Telomerase activity presents a delicate balancing act and scientists are delving deep into studies about the molecular switches that control this enzyme. Further sophistication of our knowledge may allow us to someday tune the telomerase activity in aging cells or modulate it downward in cancer cells. In the meantime, exercise, good sleep, healthful diets, positive social interactions and managing stress remain the best bets for extending healthspan.
Q: What does the future have in stake to harness the power of telomerase and telomere length for the human population? If aging can be slowed, can we also slow chronic diseases or should they and will they be treated individually?
A: The more that scientists examine the intricacies of the human body, right down to the molecular level, the more we realize how interconnected all of these mechanisms are. Thus, manipulating one mechanism has the potential to positively or negatively impact other mechanisms. It’s essential to proceed carefully. Ideally, if we can slow aging while preserving health, we should also be able to slow development of the chronic diseases associated with aging.
Q: How will precision medicine extend life span and through what means?
A: Precision medicine will extend life span because it will help doctors determine more expediently the precise therapeutic that will be most effective on an individual patient. No single physician can have knowledge of every single study and its results. But by compiling data from all of the scientific and medical studies, and including all of the various specifics, such as which genetic profile is most likely to be affected by which drug, doctors will be able to avoid the trial-and-error approach toward identifying an effective therapeutic and thus will be able to extend the healthful lives of their patients. And similarly, precision prevention will be even more powerful.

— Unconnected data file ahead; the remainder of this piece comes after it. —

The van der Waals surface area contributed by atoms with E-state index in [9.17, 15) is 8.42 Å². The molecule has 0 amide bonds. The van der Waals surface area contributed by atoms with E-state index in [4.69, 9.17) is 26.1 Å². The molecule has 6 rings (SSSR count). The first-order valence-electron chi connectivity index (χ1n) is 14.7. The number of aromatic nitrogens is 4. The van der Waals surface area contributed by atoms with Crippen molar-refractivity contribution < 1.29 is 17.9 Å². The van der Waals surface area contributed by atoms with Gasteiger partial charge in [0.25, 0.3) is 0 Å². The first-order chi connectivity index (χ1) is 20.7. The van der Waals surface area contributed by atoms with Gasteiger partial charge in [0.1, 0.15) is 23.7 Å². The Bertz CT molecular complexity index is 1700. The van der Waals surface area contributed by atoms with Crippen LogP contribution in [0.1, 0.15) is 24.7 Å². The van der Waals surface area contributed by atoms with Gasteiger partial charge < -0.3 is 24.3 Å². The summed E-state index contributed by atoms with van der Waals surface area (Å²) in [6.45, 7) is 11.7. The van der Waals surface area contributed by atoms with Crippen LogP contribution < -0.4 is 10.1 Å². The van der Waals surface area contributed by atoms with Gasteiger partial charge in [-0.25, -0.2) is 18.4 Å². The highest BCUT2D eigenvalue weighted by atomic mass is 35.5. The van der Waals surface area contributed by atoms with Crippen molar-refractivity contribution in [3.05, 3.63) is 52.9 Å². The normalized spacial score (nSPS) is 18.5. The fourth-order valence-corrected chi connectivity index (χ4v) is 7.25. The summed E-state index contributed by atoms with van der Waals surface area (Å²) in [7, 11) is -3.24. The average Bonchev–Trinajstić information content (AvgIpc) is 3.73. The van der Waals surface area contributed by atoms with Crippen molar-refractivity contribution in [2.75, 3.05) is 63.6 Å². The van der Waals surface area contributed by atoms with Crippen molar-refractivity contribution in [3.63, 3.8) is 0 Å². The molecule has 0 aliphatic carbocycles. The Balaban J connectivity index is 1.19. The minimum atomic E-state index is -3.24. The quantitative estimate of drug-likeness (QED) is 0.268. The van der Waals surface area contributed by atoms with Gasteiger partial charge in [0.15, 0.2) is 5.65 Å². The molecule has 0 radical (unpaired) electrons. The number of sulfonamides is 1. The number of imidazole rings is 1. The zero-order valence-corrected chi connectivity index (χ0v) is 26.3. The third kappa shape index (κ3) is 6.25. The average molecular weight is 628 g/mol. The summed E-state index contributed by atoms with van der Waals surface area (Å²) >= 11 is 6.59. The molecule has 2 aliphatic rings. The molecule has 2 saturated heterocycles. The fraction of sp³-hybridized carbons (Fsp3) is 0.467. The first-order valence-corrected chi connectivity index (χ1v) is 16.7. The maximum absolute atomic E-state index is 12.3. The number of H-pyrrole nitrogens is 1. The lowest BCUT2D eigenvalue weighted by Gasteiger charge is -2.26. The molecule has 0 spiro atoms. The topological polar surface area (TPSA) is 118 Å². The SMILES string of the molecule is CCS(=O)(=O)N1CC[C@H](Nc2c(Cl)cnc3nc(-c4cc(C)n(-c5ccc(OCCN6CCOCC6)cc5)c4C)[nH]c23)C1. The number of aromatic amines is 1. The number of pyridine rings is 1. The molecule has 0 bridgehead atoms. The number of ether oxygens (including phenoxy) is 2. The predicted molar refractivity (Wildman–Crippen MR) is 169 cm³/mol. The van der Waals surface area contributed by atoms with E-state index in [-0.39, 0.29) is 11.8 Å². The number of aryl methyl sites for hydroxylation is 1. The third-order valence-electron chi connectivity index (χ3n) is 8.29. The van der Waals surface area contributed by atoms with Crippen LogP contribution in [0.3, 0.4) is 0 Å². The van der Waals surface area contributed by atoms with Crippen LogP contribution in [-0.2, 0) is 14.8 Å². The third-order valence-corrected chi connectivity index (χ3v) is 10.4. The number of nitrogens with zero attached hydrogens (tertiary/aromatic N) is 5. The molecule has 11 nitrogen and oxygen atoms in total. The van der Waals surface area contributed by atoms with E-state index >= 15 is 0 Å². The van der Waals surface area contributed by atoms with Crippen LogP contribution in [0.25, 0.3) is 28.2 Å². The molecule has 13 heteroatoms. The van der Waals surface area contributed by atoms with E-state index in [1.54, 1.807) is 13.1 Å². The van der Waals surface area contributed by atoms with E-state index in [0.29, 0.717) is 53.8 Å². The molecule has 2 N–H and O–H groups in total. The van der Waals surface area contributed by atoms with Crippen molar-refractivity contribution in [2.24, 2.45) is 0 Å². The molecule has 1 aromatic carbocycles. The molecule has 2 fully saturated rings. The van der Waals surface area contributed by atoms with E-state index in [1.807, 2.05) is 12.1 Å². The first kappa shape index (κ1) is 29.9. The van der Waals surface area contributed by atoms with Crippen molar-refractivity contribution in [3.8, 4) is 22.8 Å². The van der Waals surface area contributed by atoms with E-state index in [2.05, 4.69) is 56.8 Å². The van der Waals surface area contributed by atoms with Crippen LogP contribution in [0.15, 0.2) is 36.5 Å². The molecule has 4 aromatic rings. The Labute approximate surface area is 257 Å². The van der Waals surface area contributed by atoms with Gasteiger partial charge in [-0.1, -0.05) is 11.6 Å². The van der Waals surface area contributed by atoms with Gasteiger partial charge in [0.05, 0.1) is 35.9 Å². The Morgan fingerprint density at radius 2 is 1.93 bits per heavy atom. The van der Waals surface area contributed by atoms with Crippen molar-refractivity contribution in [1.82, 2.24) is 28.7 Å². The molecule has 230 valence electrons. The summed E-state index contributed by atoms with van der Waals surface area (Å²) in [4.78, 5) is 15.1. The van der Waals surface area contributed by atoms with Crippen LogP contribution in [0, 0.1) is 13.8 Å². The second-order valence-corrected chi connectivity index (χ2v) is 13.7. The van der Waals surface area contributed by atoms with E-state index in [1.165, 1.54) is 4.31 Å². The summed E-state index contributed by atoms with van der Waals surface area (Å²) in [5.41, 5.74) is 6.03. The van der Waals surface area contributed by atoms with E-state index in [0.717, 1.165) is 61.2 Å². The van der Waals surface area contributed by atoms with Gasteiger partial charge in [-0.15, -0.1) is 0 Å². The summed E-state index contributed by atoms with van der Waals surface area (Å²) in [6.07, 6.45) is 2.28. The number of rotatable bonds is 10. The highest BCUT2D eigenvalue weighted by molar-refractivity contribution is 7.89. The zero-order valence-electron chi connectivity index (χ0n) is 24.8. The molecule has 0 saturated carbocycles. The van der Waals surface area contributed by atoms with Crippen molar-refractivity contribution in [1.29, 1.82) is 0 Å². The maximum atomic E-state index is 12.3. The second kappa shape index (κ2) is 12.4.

Q: What issues/challenges will arise with an ever-growing “older” population? What impact will it have on health care?
A: According to a recent NIH report, 8.5% of the world’s population is currently age 65 or over; by 2050 the percentage will rise to 17%, or 1.6 billion people. An aging population that doesn’t manage, through scientific or technological progress, to maintain health and therefore delay the onset of aging-related diseases will strain the resources of both society and the planet. We will require more hospitals and more long-term care facilities and also more specially trained staff. Individual, family and broader socio-economic burdens will increase as well. That’s why so many scientists at the Salk Institute are pursuing research into the mechanisms of the aging process.
Q: Is there anything else you would like to add?
A: I believe we must look to and depend upon scientific discovery to solve the world’s problems. If government leaders united in a diversified global strategy for investing in scientific research, we could create a better world—one in which the planet’s environment is thriving, every person as a reliable supply of nutritious food, and people live long, productive lives.